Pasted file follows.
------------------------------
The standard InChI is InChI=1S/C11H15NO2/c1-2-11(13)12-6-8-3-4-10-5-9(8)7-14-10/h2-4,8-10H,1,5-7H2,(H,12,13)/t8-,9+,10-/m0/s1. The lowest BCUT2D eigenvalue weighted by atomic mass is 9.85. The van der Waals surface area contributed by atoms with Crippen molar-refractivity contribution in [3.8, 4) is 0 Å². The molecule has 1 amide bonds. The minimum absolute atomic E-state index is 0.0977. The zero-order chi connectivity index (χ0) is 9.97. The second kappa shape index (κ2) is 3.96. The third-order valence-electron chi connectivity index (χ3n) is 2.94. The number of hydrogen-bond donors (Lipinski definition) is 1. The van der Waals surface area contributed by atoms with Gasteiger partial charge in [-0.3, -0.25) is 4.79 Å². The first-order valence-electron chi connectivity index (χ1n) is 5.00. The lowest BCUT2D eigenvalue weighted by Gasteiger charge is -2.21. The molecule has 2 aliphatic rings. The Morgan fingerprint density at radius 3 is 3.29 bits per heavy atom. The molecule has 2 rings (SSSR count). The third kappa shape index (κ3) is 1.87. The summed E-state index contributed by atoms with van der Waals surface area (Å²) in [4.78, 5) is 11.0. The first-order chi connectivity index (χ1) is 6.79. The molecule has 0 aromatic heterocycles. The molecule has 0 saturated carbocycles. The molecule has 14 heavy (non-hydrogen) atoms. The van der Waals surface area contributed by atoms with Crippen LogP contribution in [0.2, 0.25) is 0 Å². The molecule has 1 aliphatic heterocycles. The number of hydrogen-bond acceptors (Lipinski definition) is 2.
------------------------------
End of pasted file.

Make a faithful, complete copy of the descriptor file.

The standard InChI is InChI=1S/C11H15NO2/c1-2-11(13)12-6-8-3-4-10-5-9(8)7-14-10/h2-4,8-10H,1,5-7H2,(H,12,13)/t8-,9+,10-/m0/s1. The lowest BCUT2D eigenvalue weighted by atomic mass is 9.85. The van der Waals surface area contributed by atoms with Crippen molar-refractivity contribution in [3.8, 4) is 0 Å². The molecule has 1 amide bonds. The minimum absolute atomic E-state index is 0.0977. The zero-order chi connectivity index (χ0) is 9.97. The second kappa shape index (κ2) is 3.96. The third-order valence-electron chi connectivity index (χ3n) is 2.94. The number of hydrogen-bond donors (Lipinski definition) is 1. The van der Waals surface area contributed by atoms with Gasteiger partial charge in [-0.3, -0.25) is 4.79 Å². The first-order valence-electron chi connectivity index (χ1n) is 5.00. The lowest BCUT2D eigenvalue weighted by Gasteiger charge is -2.21. The molecule has 2 aliphatic rings. The Morgan fingerprint density at radius 3 is 3.29 bits per heavy atom. The molecule has 2 rings (SSSR count). The third kappa shape index (κ3) is 1.87. The summed E-state index contributed by atoms with van der Waals surface area (Å²) in [4.78, 5) is 11.0. The first-order chi connectivity index (χ1) is 6.79. The molecule has 0 aromatic heterocycles. The molecule has 0 saturated carbocycles. The molecule has 14 heavy (non-hydrogen) atoms. The van der Waals surface area contributed by atoms with Crippen LogP contribution in [0.2, 0.25) is 0 Å². The molecule has 1 aliphatic heterocycles. The number of hydrogen-bond acceptors (Lipinski definition) is 2.